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36th New York Infantry

Online Books:
36th New York Infantry Soldier Roster - Annual Report of the Adjutant General of the State of New York For the Year 1893, Volume 22     View the Entire Book

Regimental History
Thirty-sixth New York Infantry. — Cols., Charles H. Innes, William H. Brown; Lieut.-Cols., Thomas J. Lord, Daniel E. Hungerford, James Walsh; Majs., Nathaniel Finch, James A. Raney, Elihu J. Faxon, J. Townsend Daniel. The 36th, the "Washington Volunteers," was organized at New York city and contained eight companies from that city, one from Buffalo and one from Newburg. It was mustered into the U. S. service at New York city July 4, 1861, for two years, to date from June 11, and left the state July 12 for Washington, where it went into camp at Meridian hill, until Aug. 6, when it was ordered to Brightwood, assigned to Couch's brigade and employed in construction work at Fort Massachusetts, in which vicinity it remained until March 13, 1862. It then became a part of the 3d brigade, 1st division, 4th corps, with which it served until June, when it was attached to the 1st brigade of the same division. It embarked for Fortress Monroe on March 26, 1862; participated in the siege of Yorktown; the battles of Lee's mill and Fair Oaks, losing in the latter 48 in killed, wounded and missing; and went through the Seven Days' battles. At Malvern hill the regiment was first ordered to support the 1st N. Y. battery and later made a brilliant charge, capturing 65 prisoners and the colors of the 14th N. C, for which the command received high praise from the commanding officers. The loss during the battle of Malvern hill was 143 in killed, wounded and missing. Camp was occupied at Harrison's landing until Aug. 16, when the regiment was ordered to Alexandria and a detachment of the 36th sent to Chantilly, where it was in action Sept. 1. The regiment was reunited at Antietam as part of Couch's division, and served with the 1st brigade, 3d division, 6th corps, until December, when it became a part of the 2nd brigade of the same division. It was active during the battle of Fredericksburg; then went into camp at Falmouth; joined in the "Mud March" in Jan., 1863; returned to Falmouth for the remainder of the winter; joined in the assault on Marye's heights in May, making a successful charge with the flying division on the 3d and engaging at Salem heights on the 4th. It again returned to camp at Falmouth, but in June proceeded by arduous marches to Poolesville, Md., from which place it started home early in July and was mustered out at New York city, July 15, 1863. The total loss of the regiment during its term of service was Z7 who died of wounds and 31 from other causes.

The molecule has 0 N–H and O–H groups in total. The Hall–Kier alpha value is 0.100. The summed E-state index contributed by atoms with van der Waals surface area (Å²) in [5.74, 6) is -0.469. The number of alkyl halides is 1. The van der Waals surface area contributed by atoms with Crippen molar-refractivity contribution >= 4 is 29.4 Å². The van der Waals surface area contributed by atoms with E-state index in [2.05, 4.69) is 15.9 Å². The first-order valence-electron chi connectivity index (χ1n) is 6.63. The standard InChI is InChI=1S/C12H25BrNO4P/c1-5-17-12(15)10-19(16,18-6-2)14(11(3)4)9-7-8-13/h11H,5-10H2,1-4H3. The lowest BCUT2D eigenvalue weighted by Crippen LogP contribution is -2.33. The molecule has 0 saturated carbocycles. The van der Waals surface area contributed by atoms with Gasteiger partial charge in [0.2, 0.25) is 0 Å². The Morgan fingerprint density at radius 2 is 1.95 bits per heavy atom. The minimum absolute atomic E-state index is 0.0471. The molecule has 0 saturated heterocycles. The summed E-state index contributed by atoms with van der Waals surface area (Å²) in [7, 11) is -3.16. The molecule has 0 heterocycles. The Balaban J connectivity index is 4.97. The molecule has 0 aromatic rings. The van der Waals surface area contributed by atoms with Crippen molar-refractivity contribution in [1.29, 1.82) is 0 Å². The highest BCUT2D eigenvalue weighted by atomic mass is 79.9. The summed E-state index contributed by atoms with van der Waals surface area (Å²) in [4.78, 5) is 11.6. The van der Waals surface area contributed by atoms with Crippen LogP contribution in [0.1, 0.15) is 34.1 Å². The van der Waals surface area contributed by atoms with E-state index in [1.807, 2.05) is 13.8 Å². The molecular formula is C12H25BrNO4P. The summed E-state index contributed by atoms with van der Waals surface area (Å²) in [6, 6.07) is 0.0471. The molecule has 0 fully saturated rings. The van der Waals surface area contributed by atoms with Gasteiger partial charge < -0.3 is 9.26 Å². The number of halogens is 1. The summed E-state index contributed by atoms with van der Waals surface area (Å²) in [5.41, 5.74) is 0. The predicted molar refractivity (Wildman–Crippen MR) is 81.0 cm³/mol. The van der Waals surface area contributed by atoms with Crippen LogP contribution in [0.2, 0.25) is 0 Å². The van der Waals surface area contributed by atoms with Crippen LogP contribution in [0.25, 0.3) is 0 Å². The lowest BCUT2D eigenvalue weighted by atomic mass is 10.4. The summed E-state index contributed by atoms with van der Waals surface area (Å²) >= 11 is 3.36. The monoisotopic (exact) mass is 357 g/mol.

Regimental history taken from "The Union Army" by Federal Publishing Company, 1908 - Volume 2

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